I joined the cubs for a short while, left and re joined as a Scout in 1965 after I saw my art teacher editing a film (standard 8) of Scouts at camp. I spoke to him, and have been a Scout ever since. Doug Mountford was a fantastic Sea Scout Leader, I really enjoyed my Scouting with him and learnt a great deal about sailing and all things nautical. I could never quite feel right about calling him Doug at Scouts and Sir at School.
In my time I have been ADC Scouts Ilford East, Instructor, ASL, SL and GSL. I was also the County Multi-Media Adviser for GLNE (I only did the presentations but the CC needed a title for the role). I currently run the Beaver Scouts, assist with the Troop and Explorer Scouts in Ilford North West. Who said retirement would be restful? Happy Scouting
Ron joined the York Sea Scouts when he was 12 years old and have been involved ever since (64 years now) in various leadership roles.
Ron was a member of the working group of the 1965 Chiefs Scout's Advance Party which met in London several times and joined the Deep Sea Scouts when he joined the Merchant Navy as an engineer officer. He remained a member even after we and our young family migrated to New Zealand in December 1969. Ron became a leader in the NZ Sea Scouts two days after our arrival here as the manager of the company who brought us over was a local Scout Commissioner.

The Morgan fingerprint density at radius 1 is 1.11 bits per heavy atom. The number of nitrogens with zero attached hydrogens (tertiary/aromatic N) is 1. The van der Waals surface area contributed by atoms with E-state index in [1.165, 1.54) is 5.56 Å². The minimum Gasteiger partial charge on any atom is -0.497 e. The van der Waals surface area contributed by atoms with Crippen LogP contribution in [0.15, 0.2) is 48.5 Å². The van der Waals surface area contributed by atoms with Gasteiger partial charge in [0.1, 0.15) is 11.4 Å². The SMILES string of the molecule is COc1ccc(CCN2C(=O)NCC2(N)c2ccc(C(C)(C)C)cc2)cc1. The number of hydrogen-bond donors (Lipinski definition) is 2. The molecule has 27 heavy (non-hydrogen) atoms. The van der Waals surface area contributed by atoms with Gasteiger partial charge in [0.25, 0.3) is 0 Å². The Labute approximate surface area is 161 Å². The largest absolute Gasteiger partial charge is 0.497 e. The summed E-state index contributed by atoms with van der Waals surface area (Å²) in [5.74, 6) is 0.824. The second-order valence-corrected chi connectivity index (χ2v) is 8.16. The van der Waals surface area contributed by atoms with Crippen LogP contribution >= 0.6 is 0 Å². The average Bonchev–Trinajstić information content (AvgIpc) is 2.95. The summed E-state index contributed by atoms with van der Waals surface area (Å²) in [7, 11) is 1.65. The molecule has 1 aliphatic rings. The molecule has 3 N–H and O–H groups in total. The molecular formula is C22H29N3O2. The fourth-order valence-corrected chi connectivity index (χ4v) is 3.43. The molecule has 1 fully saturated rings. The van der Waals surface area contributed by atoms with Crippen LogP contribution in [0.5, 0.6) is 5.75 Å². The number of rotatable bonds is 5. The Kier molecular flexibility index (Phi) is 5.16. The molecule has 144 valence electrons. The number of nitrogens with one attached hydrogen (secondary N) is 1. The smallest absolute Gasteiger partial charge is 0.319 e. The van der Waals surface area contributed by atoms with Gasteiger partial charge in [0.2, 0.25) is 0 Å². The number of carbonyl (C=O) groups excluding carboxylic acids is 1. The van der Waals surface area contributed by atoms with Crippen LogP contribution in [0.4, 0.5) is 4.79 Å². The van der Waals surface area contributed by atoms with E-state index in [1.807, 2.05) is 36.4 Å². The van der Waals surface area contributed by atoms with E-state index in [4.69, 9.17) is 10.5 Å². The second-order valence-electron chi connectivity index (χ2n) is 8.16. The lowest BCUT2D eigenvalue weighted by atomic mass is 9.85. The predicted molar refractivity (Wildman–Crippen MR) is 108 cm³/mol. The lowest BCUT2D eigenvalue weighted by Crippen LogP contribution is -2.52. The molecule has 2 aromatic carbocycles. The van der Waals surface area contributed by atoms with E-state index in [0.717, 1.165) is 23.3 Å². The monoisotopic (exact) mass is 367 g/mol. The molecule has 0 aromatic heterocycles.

In 2007 we shipped to the UK and back, two new 5.2 metre cutters - which are used by Sea Scouts, Sea Cadets and Young Mariners (girls) in New Zealand - to be used at the Splash water activity site of the centennial Jamboree in England.
The New Zealand Deep Sea Scout branch was very active at this time and Ron held membership of both UK and New Zealand crews.
Sylvia became a DSS member in 2009 and was formally invested in England after years in a support role and we both assisted at the Sea Scout 100 Regatta / Jamboree in UK. After which it was off to St Andrews in Scotland to the grave of Warington Baden-Powell and his New Zealand born wife Cecilia to a special event to mark the occasion. Warington founded the Sea Scouts after being requested to do so by his younger brother Robert "BP".
A special Sea Scout centennial flag was created by us both here in New Zealand in 2009, and it is still doing the rounds on the international Sea Scout scene as Sea Scout Groups mark the anniversary of their Groups etc.
Attendance at four Eurosea conferences and our day work in Hong Kong, Fiji, Chile and some South Pacific countries has resulted in many international Sea Scout friends world wide.
Ron was awarded the Queens Service Medal for services to youth (not just Scouting) in 1992.
If you are a member of the DSS and would like to have your profile added, please submit it using the contact form to the Webmaster, or email direct at:
webmaster at deepseascouts dot org dot uk